I have just finished reading the “Rabbit” tetralogy by John Updike. At over 1500 pages, this had been a marathon read. I had read the first of the four novels, Rabbit Run, as a young man, but had not read any other of his works since, before I tackled reading the whole set a little earlier this year.
After John Updike died earlier this year, I was prompted to read his work again. I bought a single volume from Amazon Japan called Rabbit Angstrom: The Four Novels. The novels, written at 10 yearly intervals, cover the life of Harry “Rabbit” Angstrom. The four books: Rabbit Run, Rabbit Redux. Rabbit is Rich and Rabbit at Rest follow a similar time-scale.
I had planned to read the novels over a few months, taking a rest between each, reading other books in between (I am always in the process of reading a book, usually a novel). However, once I was involved in Rabbit Angstrom’s life I was totally hooked; I couldn’t think of reading anything else. These works are so brilliantly written and so much created a life of the characters and their surroundings in my mind that I couldn’t wait to get back to the book whenever I had a chance, and read the books one after another. The problem is that now I’ve finished the whole set, and I really miss them. They have left a hole in my heart.
As you may have guessed, I am mad about literature. I often really feel blue when I get to the end of a novel that I have really enjoyed. Recently, I have been reading several American authors (as well as my usual dose of the English Classics – Dickens in particular) that I would highly recommend. These include Updike, Cormac McCarthy, John Cheever and Donna Tartt.
My Japanese wife めぐみ, is also an avid reader of English literature, and I think that this is the reason that her English is so good (apart from my Japanese being so bad).
Because I have always felt that reading literature is an important part of becoming confident and fluent in a language, I tried to introduce some of my more advanced students to this in my days as a coffee shop English teacher (before I became owner/teacher of my English School, Smith’s School of English, Kawanishi スミス英会話川西校). I introduced them to some Sherlock Holmes adventures by Arthur Conan Doyle. I felt that these were well written and short enough not to tax my students excessively. However, they came to the next lesson with the first page of the story full of highlights where they couldn’t understand what was written. Even one of my best students at my school, who often brings articles from the internet or newspapers, finds there are usually several phrases that he cannot understand.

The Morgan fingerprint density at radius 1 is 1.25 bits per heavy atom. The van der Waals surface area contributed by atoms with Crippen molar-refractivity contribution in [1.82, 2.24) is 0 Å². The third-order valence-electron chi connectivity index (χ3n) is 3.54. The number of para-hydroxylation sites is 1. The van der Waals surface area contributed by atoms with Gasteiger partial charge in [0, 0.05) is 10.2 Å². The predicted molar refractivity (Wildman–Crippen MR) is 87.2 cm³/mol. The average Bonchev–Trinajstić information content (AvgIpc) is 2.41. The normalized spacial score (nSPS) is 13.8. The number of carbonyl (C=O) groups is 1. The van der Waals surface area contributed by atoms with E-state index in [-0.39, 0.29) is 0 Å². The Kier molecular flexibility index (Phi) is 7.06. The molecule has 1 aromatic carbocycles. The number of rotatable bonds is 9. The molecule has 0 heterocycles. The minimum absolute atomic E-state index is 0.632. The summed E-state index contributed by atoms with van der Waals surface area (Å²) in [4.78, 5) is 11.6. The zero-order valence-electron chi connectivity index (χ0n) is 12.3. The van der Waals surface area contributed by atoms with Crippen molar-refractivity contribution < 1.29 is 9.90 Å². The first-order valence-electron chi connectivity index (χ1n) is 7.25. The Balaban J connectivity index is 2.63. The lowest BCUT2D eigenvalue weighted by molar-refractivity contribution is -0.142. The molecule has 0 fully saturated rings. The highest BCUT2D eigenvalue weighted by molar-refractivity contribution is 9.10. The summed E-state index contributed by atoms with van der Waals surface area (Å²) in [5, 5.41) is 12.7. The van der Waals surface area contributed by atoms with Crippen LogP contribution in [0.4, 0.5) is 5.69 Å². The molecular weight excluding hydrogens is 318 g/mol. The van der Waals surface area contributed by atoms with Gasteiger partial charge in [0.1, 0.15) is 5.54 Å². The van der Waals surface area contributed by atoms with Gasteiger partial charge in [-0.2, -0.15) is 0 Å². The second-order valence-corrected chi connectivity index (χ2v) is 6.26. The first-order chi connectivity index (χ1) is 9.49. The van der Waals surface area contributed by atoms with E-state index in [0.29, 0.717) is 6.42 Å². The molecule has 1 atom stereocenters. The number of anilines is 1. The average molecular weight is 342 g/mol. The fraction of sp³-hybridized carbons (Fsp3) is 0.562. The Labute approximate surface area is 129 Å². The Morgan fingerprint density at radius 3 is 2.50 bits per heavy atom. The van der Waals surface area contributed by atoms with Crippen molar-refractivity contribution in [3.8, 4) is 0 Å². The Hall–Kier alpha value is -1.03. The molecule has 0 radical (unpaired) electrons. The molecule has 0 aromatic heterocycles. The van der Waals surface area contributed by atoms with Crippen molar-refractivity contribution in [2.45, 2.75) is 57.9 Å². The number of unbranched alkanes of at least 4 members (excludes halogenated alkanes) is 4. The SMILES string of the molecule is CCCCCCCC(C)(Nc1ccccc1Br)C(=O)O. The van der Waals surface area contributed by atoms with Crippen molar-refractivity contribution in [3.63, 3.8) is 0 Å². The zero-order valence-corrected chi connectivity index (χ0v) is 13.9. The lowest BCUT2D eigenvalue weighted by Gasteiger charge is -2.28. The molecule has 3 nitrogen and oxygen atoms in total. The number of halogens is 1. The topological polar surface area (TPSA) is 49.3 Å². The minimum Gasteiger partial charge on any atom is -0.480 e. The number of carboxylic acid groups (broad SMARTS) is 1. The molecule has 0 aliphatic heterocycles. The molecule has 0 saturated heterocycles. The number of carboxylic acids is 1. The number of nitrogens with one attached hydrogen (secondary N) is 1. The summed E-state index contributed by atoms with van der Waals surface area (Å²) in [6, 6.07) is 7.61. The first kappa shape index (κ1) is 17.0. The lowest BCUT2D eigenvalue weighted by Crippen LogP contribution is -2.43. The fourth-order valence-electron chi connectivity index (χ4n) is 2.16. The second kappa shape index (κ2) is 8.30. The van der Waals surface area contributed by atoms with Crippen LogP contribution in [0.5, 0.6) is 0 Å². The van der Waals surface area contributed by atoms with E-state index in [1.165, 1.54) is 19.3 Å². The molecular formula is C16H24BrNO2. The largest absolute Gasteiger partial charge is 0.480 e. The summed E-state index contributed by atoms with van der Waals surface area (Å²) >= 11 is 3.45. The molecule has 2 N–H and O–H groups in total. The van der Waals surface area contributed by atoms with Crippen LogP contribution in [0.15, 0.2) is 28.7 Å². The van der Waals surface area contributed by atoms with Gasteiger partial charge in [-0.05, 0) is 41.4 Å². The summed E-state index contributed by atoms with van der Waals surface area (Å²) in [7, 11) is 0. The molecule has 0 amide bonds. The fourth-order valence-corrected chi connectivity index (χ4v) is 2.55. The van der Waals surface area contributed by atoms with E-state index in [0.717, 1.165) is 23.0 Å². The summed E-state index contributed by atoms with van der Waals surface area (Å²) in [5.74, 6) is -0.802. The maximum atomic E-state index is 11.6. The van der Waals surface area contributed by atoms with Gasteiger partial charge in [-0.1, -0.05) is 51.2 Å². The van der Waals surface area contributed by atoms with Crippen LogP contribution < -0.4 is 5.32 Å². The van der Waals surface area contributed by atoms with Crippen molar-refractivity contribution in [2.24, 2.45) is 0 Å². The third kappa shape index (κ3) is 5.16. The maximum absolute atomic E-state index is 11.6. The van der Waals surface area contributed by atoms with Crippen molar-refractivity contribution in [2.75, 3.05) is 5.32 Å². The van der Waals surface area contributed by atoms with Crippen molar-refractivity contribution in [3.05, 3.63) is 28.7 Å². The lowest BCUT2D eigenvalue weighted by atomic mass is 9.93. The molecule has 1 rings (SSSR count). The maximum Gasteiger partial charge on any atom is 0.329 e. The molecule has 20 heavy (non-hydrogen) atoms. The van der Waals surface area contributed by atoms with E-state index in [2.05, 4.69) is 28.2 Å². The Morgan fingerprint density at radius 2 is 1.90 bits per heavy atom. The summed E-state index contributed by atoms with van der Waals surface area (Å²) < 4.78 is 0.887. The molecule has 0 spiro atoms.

What makes English, and especially(but not exclusively) written English, so difficult to understand, even after the basics of grammar have been grasped, is the frequent use of phrases and idioms. What confuses students is that often the words don’t mean what they literally say. Recently I have introduced the use of idioms and phrases into the lessons of my more advanced students. Although it isn’t possible to teach more than a small fraction of these phrases, it has proved useful and valuable for the students to start to understand English usage. It also increases the enjoyment of English conversation. After all, it is the use of idiom that makes English such a rich and rewarding language.
(Did you spot the idioms I dropped in above?)
Smith’s School of English, Kawanishi